Sarah Stough and Dr. Daniel Walker in a lab.
(L-R) Dr. Sarah Stough and Dr. Daniel Walker examine a field mill. Field mills are placed around NASA’s ER-2 aircraft to create an electric field that measures the electric charge within storm clouds.
Liz Junod | UAH

Two researchers from The University of Alabama in Huntsville (UAH) Earth System Science Center were recently awarded $402K from the National Aeronautics and Space Administration (NASA) 2022 Research Opportunities in Space and Earth Science to discover what aspects of lightning flashes are captured by NASA’s Lightning Imaging Sensor on the International Space Station and how these characteristics can provide information about how thunderstorms strengthen in intensity. UAH is a part of the University of Alabama System.

Over the three-year award period, UAH Research Associate Dr. Sarah Stough, principal investigator on the project, along with co-investigators UAH Research Scientist Dr. Daniel Walker and NASA Marshall Space Flight Center Dr. Mason Quick, will analyze the frequency and type of lightning emissions NASA’s space-based optical lightning sensors can detect.

By understanding atmospheric conditions that influence the initiation of a lightning flash from a storm cloud and determining the characteristics of lightning that are seen from space, Stough and Walker expressed this research will help influence how the next generation of NASA’s space-based lightning detection instrumentation is developed.

“Lightning emits radiation across the electromagnetic spectrum and can vary between storm classifications. Most of the time, we’re only seeing a small portion of the lightning spectrum from any one instrument,” says Walker.

The team will review lightning data from seven flights previously conducted during a collaborative field campaign in 2017. Instruments used to detect lightning flashes during this field campaign included NASA’s spaceborne optical Lightning Imaging Sensor on the International Space Station, NASA’s Fly’s Eye Geostationary Lightning Mapper Simulator aboard the NASA ER-2 aircraft and the NASA ground-based Lightning Mapping Array network.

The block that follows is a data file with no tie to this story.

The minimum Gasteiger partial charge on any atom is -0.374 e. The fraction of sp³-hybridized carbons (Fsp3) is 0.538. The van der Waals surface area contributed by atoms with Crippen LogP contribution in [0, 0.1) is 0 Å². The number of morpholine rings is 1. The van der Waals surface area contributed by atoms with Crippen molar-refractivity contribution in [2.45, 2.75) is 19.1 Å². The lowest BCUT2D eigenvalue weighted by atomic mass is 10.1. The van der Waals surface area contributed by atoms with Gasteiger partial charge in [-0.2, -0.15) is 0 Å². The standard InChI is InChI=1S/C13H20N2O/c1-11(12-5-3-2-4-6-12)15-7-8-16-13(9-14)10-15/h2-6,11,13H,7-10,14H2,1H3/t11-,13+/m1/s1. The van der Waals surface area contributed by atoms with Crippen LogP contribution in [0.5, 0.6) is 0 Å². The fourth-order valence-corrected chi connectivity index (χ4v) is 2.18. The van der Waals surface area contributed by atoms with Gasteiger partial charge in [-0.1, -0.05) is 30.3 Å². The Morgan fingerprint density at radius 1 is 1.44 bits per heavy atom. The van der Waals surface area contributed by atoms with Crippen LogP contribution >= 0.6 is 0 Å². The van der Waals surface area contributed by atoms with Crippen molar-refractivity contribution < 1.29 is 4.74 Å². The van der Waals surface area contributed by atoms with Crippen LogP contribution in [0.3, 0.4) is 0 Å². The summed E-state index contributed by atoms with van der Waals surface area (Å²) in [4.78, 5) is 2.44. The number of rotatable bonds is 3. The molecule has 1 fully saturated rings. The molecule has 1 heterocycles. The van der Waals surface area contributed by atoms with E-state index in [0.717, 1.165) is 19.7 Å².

Collecting lightning data from space down to the ground allows the team to generate a profile of lightning from cloud to ground produced by the observed thunderstorms. “Having a complete picture of all the lightning emitted by the thunderstorms observed will allow our team to improve the diagnostic and predictive capabilities of space-based optical lightning detection by getting a better idea of how these instruments ‘see’ a lightning flash,” Stough notes.

Lightning is also tied to the updraft of a thunderstorm. As an updraft moves liquid water content into the colder regions of the cloud, it creates ice particles and helps to give ice in the storm cloud an electrical charge. Eventually, layers of negative and positive charges will develop within the cloud where a flash will initiate.

“Our project will also use radar data to help us measure the updraft and detect the ice content in the cloud associated with lightning flashes,” Stough states. “Once the flash initiates, we examine the characteristics of the storm that made it. Little flashes occur near more turbulent updrafts, while bigger flashes typically occur in calmer stratiform regions of a thunderstorm where a charge has been able to build for a longer time.”